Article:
Rampant Speculation Inflated Food Price Bubble – Wall St./Grain Traders Pushing Price Rises

“Hunger is not a food production problem. It is an income problem”

By Stephen Leahy

UXBRIDGE, Canada, Jan 28, 2011 (IPS)

Billions of dollars are being made by investors in a speculative “food bubble” that’s created record food prices, starving millions and destabilising countries, experts now conclude.

[This is the second of a multi-part series investigating what is driving food prices higher]

Wall Street investment firms and banks, along with their kin in London and Europe, were responsible for the technology dot-com bubble, the stock market bubble, and the recent U.S. and UK housing bubbles. They extracted enormous profits and their bonuses before the inevitable collapse of each.

Now they’ve turned to basic commodities. The result? At a time when there has been no significant change in the global food supply or in food demand, the average cost of buying food shot up 32 percent from June to December 2010, according to the U.N. Food and Agriculture Organisation (FAO).

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Nothing but price speculation can explain wheat prices jumping 70 percent from June to December last year when global wheat stocks were stable, experts say.

“There is no food shortage in the world. Food is simply priced out of the reach of the world’s poorest people,” said Robert Fox of Oxfam Canada in reference to the estimated one billion people who go hungry.

“Hunger is not a food production problem. It is an income problem,” Fox told IPS. Continue reading

Organic farms have better fungi and that’s a very good thing

Organic cultivation of mixed vegetables in Cap...
Image via Wikipedia

New study from Britain’s Centre for Ecology & Hydrology concludes: Organic agriculture better for fungi that are a key to healthy ecosystems. [press release below]

This is just one of dozens of different studies that demonstrate the benefits of organic over conventional as I’ve previously posted. Despite the benefits to society organic farmers receive little government support or are marginalized in most countries. Wonder why? — Stephen

Organic farming more profitable and better than conventional systems – U of Wisconsin

Organic Agriculture Reduces Climate Change, Poverty and Hunger

Organic Provides 3X More Food Per Acre in Poor Countries – podcast

Overweight? Hungry? Blame “Hollow Food”


Centre for Ecology & Hydrology

Farming practices have a significant impact on the diversity of beneficial microbial fungi known to play important roles in crop productivity, soil recovery and maintenance of healthy ecosystems, according to new research published today (14 September 2010) in the journal Environmental Microbiology. The conclusions could have important implications for the way humans manage the agricultural landscape and tackle food security issues. Continue reading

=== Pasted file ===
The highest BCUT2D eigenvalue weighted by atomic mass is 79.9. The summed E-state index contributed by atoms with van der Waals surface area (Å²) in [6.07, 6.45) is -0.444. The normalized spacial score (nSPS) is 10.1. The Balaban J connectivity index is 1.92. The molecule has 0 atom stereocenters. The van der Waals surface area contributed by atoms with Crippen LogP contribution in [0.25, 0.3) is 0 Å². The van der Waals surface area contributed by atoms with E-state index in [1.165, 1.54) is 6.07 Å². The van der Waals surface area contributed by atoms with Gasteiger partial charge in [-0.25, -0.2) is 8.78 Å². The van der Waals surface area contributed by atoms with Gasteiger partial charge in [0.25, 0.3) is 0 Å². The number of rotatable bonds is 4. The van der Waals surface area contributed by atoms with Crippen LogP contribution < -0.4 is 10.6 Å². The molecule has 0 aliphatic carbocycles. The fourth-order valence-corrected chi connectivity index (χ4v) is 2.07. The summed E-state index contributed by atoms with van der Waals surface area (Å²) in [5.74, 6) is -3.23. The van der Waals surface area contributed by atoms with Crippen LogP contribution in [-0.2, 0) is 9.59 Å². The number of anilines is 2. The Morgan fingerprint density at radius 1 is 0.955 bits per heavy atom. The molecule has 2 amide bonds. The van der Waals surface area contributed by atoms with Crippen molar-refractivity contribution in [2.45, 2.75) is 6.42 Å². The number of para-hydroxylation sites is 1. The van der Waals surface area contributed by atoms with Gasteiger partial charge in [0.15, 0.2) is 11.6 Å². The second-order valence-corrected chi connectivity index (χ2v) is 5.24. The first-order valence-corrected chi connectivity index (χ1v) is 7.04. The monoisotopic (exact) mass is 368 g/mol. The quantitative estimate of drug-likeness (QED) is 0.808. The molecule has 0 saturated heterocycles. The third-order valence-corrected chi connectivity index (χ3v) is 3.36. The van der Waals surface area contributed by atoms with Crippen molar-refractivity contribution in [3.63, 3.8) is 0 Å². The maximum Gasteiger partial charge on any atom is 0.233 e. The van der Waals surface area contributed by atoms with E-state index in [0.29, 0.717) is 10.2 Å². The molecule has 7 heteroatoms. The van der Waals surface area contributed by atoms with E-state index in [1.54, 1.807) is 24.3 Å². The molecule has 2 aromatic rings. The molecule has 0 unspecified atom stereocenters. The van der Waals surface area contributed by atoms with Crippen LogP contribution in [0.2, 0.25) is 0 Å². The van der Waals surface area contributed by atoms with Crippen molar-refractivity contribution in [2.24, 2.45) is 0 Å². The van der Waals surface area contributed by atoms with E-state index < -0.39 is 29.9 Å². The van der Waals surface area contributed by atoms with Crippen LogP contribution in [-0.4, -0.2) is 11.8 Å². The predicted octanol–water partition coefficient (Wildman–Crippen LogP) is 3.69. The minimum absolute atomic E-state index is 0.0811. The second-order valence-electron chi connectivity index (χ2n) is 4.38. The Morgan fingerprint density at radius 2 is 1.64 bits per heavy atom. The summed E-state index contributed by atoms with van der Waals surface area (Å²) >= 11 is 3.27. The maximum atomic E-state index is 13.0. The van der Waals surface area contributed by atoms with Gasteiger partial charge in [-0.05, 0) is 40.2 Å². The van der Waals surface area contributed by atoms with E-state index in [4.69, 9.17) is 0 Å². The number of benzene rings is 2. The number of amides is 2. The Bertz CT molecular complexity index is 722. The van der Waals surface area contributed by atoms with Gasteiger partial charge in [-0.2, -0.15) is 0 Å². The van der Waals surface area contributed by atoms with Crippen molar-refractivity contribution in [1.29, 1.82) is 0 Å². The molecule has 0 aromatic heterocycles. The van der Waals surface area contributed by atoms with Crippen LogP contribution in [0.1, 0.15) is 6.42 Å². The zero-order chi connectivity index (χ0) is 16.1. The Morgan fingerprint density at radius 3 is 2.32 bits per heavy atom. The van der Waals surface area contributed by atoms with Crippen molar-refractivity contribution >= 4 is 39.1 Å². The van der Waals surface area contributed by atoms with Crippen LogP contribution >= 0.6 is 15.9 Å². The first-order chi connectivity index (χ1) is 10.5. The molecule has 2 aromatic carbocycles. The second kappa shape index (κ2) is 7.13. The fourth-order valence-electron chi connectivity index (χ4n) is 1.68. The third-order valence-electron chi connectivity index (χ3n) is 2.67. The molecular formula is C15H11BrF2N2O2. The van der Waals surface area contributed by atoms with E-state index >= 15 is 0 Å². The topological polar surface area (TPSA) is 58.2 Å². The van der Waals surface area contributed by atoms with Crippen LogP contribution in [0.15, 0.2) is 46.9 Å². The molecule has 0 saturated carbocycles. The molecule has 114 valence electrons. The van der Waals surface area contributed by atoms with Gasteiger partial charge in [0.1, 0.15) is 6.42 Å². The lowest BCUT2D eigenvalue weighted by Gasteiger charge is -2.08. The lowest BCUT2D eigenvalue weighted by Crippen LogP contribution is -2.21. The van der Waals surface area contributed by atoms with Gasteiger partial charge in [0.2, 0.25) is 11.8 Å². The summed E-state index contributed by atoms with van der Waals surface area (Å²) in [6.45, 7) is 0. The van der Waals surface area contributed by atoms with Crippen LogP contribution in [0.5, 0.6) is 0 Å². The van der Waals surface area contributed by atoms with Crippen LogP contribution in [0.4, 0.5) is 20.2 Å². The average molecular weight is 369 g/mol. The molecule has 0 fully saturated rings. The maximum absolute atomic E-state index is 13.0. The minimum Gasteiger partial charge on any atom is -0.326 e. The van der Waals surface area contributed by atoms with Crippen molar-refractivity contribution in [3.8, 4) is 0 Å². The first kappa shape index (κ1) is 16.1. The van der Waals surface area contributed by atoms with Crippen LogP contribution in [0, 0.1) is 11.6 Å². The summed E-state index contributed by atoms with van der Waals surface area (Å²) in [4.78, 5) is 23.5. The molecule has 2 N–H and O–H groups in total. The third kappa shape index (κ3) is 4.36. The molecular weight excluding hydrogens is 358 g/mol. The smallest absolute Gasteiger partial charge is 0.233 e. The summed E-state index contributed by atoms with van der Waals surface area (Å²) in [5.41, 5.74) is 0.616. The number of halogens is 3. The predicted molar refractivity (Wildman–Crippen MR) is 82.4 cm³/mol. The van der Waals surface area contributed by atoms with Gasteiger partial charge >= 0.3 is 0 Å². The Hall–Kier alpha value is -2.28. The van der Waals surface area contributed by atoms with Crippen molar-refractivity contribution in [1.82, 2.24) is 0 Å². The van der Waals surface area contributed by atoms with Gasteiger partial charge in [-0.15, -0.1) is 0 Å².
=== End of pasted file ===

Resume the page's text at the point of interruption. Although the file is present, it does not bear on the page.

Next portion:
Free Markets Cause Chronic Hunger in Africa — There’s Plenty of Food but No Money

Written a few years ago but still relevant today. Ideology causes hunger not lack of food.

Free Markets Cause Chronic Hunger in Africa -- There's Plenty of Food but No Money By Stephen Leahy

BROOKLIN, Canada, Oct 20, 2006 (IPS)

[World Bank and International Monetary Fund free-market doctrines responsible for much of Africa’s hunger experts say]

It is a world of paradox and plenty: 852 million people are starving while one billion people are overweight, with 300 million of them considered medically obese. And the numbers of people whose health are at serious risk due to starvation or from obesity is rising rapidly. Wh … Read More

Small Farmers Can Feed AND Cool the World – Industrial Agriculture Emits Almost 50% of Greenhouse Emissions

Agriculture and Food System Change needed to combat Climate Change

Women need to part of the solution

[UPDATE: Feb 2010. Small farmers can cool and feed the world according to Via Campesina. They may be right. After all industrial food production is about making profits not feeding the world nor is it concerned about carbon emissions. Shockingly the GRAIN study in this article did NOT include methane emissions from livestock, so the impact of big ag on climate is likely greater still.

Industrial agriculture is widely acknowledged to be unsustainable — check out this three-year international scientific assessment I covered in 2008 that will revolutionize farming as we know it. The food system is broken but the only reforms I hear about from governments, agribusiness and big NGOs are the same old solutions: new seeds and hi-tech equipment, more GMOs and maybe throw in some nanotech. Small farmers can already deliver what we need if we let them. — Stephen.]

By Stephen Leahy

COPENHAGEN, Dec 12’09 (IPS/TerraViva)

Industrial agriculture may emit nearly half of climate-heating greenhouse gases, but that reality has gone unrecognised by negotiators at the climate treaty talks here, say farmers with La Via Campesina, an international movement of hundreds of millions of small-scale peasant farmers.

“Small-scale farmers use 80 percent less energy than large monocultures,” said Chavannes Jean-Baptiste, a Haitian farmer with Mouvement de Paysan, through a translator.